The main difficulty in assessing the condition of prestressed concrete structures is that failure of the prestressed members may occur as a sudden collapse without any visible warning signs. An example is the Ynys y Gwas bridge in Great Britain. It collapsed in 1985 after 32 years in service as a result of tendon corrosion, a short time after a regular visual inspection in which no evidence for any damage was discovered.65 There are further examples of similar collapses in other countries.6 Visual examination of prestressed concrete members, which includes the detection of moisture, cracking and spalling on the concrete surface, is therefore not sufficient and so non-destructive testing methods are necessary for the following purposes:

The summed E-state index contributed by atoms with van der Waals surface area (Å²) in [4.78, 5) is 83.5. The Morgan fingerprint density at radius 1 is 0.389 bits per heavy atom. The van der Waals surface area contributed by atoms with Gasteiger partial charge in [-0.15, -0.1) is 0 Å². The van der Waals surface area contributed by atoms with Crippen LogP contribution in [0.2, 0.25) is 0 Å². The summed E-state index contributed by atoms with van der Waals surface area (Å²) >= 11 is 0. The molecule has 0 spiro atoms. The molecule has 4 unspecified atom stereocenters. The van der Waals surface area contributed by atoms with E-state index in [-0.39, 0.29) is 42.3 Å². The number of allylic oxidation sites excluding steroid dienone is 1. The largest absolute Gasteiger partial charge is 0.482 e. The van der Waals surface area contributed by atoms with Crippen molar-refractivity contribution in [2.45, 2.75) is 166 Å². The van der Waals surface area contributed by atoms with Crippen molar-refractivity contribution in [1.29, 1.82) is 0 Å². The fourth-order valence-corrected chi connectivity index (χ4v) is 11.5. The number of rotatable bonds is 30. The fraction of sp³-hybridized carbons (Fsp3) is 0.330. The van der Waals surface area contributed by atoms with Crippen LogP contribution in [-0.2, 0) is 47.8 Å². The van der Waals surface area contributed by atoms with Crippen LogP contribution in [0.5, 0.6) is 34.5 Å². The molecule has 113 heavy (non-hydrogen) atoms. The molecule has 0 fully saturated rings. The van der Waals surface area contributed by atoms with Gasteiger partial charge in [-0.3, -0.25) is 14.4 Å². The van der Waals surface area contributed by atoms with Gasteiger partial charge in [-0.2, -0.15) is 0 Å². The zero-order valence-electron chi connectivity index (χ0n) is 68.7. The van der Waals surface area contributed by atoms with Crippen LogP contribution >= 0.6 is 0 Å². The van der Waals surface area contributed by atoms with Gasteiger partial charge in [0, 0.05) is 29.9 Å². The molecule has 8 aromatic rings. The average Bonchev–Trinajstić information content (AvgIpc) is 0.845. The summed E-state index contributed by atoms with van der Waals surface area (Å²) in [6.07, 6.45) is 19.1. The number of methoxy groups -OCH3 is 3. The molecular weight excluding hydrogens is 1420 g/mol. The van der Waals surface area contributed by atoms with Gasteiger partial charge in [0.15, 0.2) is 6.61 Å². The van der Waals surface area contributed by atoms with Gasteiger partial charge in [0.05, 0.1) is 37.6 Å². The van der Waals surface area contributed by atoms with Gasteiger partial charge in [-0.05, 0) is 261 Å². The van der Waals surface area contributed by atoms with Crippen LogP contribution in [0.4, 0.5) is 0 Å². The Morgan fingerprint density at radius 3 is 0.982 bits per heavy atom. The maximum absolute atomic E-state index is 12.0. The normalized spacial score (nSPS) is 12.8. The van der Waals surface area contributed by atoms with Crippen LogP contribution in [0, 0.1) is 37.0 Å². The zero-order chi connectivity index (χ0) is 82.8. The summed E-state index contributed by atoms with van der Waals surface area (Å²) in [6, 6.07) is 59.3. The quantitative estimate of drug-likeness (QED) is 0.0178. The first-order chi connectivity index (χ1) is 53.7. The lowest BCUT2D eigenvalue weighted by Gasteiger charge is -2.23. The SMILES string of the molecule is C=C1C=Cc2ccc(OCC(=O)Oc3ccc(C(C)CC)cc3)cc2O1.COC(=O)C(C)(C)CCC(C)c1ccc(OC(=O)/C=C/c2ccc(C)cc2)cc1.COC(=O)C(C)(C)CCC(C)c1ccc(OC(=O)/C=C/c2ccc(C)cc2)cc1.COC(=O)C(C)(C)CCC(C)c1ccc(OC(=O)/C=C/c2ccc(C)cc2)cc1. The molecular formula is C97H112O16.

· detecting areas with corrosion
· locating tendons and ducts
· detecting voids and grouting defects
· detecting cracks in tendons.
There is not enough space in a brief section like this to provide a compre- hensive review of the wide range of non-destructive testing methods used internationally. The following methods are briefly reviewed:
· potential mapping
· pulse techniques
· geo-radar/ground penetrating radar
· ultrasonic methods
· impact-echo method
· magnetic flux leakage (MFL) measurement.
Other methods, such as acoustic emission, are not discussed here, but are covered elsewhere.